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Sports Food Market Overview
The global sports food market generated revenue worth $4,176.5 million in 2015 and is expected to register a CAGR of 9.2% during the forecast period (2016–2022). The market is mainly driven by the growing number of health clubs and fitness centers along with the shift in consumer preference toward organic sports food.
Based on type, the sports food market is categorized into energy bars, protein bars, and sports gels. Among these, the energy bars category contributed the highest revenue to the market in 2015. This is attributed to the rising consumption of energy bars in the North American and European regions. The market in these regions has been evolving due to the increasing number of health clubs. It has been witnessed that the number of health club members in Europe grew from 45.4 million in 2012 to 49.2 million in 2013.
On the basis of distribution channel, the sports food market is classified into supermarkets & hypermarkets, convenience stores, drug stores, and others. Among these, the supermarkets & hypermarkets classification held the largest share in 2015. The major driver for the growing revenue of sports food products through this distribution channel is the increasing penetration of such large retail stores, which is bringing such products within easy reach of consumers.
Geographically, the North American region contributed the highest revenue to the sports food market in 2015. Within the region, U.S. consumers are increasingly switching to food products with high nutritional value and are also willing to pay more for them. Consumers who exercise at least twice a week are likely to consume energy bars. The busy lifestyle of U.S. consumers also promotes the consumption of energy and protein bars, as they have less time to cook nutritious food after a workout session. The major consumers of protein bars in the country are in the age group 18–24, as they are the ones most engaged in athletic activities.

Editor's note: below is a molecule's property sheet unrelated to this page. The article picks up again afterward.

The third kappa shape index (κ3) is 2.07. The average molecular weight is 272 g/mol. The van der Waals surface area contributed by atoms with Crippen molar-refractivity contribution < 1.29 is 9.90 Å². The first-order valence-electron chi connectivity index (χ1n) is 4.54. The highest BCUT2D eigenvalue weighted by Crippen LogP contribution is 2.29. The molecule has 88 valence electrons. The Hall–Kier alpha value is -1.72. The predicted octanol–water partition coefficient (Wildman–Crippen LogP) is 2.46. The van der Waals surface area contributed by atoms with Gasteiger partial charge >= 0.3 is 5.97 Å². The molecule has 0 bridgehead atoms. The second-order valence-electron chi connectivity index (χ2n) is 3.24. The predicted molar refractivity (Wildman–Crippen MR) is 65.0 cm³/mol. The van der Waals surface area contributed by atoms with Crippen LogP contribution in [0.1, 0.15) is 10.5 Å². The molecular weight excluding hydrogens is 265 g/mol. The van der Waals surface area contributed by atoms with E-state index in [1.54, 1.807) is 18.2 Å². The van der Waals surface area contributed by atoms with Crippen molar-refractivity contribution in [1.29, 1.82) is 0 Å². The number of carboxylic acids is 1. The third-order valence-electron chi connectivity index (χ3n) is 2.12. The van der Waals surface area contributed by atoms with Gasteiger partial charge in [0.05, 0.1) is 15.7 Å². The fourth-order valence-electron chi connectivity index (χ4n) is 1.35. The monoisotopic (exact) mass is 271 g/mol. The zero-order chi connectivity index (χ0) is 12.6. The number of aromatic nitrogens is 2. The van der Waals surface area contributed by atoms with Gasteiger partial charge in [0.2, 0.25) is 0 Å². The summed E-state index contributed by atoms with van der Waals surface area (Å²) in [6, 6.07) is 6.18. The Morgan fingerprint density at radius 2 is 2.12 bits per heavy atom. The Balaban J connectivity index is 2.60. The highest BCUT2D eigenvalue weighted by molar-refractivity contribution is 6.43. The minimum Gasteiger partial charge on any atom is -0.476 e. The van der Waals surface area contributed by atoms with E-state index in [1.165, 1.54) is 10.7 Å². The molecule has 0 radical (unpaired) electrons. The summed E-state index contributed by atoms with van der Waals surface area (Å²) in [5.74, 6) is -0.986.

The key trend being observed in the sports food market is a shift in consumers’ taste from cereal and snack bars to energy and protein bars. Earlier, sports foods were mostly consumed by athletes and bodybuilders; however, nowadays the non-athlete consumer group, especially younger people, is also consuming them, owing to the healthier profile of sports foods as compared to snack bars. The demand for bars with organic ingredients has grown significantly, especially in developing countries, such as China, India, and Brazil. In order to help consumers fight and prevent celiac disease, manufacturers in countries such as the U.S., Canada, France, Italy, and Russia are choosing ingredients such as quinoa, sunflower seeds, pea and rice protein, brown rice flour, cacao nibs, organic agave, and tapioca syrup.
The growing number of fitness centers and health clubs in developing countries are driving the sports food market. This is attributed to the growing trend of people working on their physical fitness. According to the International Health, Racquet & Sportsclub Association (IHRSA), the number of fitness centers and health clubs grew at a CAGR of 7.4% during 2010–2013, globally, with Asia-Pacific (APAC) recording the highest CAGR, of 28.8%. Thus, it is expected that the increasing number of fitness and health centers will drive the demand for sports food in the future.
Some of the key companies operating in the global sports food market are Clif Bar & Company, Nestle S.A., Abbott Laboratories, Glanbia PLC, GNC Holdings Inc., PepsiCo Inc., Ultimate Nutrition Inc., The Coca Cola Company, MusclePharm Corporation, and GlaxoSmithKline PLC.
Key questions answered in this report